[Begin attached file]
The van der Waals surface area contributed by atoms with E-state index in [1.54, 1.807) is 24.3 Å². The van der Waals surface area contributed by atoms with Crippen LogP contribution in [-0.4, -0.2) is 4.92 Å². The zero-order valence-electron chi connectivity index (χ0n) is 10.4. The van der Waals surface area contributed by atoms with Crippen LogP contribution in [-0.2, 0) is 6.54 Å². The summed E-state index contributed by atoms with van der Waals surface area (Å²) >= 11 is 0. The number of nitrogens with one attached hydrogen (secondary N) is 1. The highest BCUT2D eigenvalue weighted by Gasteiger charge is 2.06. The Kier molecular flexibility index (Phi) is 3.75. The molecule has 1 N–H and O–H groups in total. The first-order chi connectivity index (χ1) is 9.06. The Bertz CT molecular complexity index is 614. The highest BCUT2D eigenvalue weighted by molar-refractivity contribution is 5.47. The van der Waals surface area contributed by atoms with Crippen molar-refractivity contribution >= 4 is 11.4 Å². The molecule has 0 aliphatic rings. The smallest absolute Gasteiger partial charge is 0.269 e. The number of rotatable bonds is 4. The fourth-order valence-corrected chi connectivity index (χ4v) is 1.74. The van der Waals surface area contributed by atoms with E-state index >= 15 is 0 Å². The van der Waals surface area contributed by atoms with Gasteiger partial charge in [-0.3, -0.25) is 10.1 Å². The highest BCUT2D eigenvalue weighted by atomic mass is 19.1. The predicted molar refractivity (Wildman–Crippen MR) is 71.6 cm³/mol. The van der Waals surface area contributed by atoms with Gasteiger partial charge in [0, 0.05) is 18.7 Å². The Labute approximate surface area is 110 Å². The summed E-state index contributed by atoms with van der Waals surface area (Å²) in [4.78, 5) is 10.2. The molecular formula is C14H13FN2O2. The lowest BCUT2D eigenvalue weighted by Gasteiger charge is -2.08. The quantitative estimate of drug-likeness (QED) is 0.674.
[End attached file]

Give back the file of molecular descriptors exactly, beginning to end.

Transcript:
The van der Waals surface area contributed by atoms with E-state index in [1.54, 1.807) is 24.3 Å². The van der Waals surface area contributed by atoms with Crippen LogP contribution in [-0.4, -0.2) is 4.92 Å². The zero-order valence-electron chi connectivity index (χ0n) is 10.4. The van der Waals surface area contributed by atoms with Crippen LogP contribution in [-0.2, 0) is 6.54 Å². The summed E-state index contributed by atoms with van der Waals surface area (Å²) >= 11 is 0. The number of nitrogens with one attached hydrogen (secondary N) is 1. The highest BCUT2D eigenvalue weighted by Gasteiger charge is 2.06. The Kier molecular flexibility index (Phi) is 3.75. The molecule has 1 N–H and O–H groups in total. The first-order chi connectivity index (χ1) is 9.06. The Bertz CT molecular complexity index is 614. The highest BCUT2D eigenvalue weighted by molar-refractivity contribution is 5.47. The van der Waals surface area contributed by atoms with Crippen molar-refractivity contribution >= 4 is 11.4 Å². The molecule has 0 aliphatic rings. The smallest absolute Gasteiger partial charge is 0.269 e. The number of rotatable bonds is 4. The fourth-order valence-corrected chi connectivity index (χ4v) is 1.74. The van der Waals surface area contributed by atoms with E-state index >= 15 is 0 Å². The van der Waals surface area contributed by atoms with Gasteiger partial charge in [-0.3, -0.25) is 10.1 Å². The highest BCUT2D eigenvalue weighted by atomic mass is 19.1. The predicted molar refractivity (Wildman–Crippen MR) is 71.6 cm³/mol. The van der Waals surface area contributed by atoms with Gasteiger partial charge in [0, 0.05) is 18.7 Å². The Labute approximate surface area is 110 Å². The summed E-state index contributed by atoms with van der Waals surface area (Å²) in [4.78, 5) is 10.2. The molecular formula is C14H13FN2O2. The lowest BCUT2D eigenvalue weighted by Gasteiger charge is -2.08. The quantitative estimate of drug-likeness (QED) is 0.674.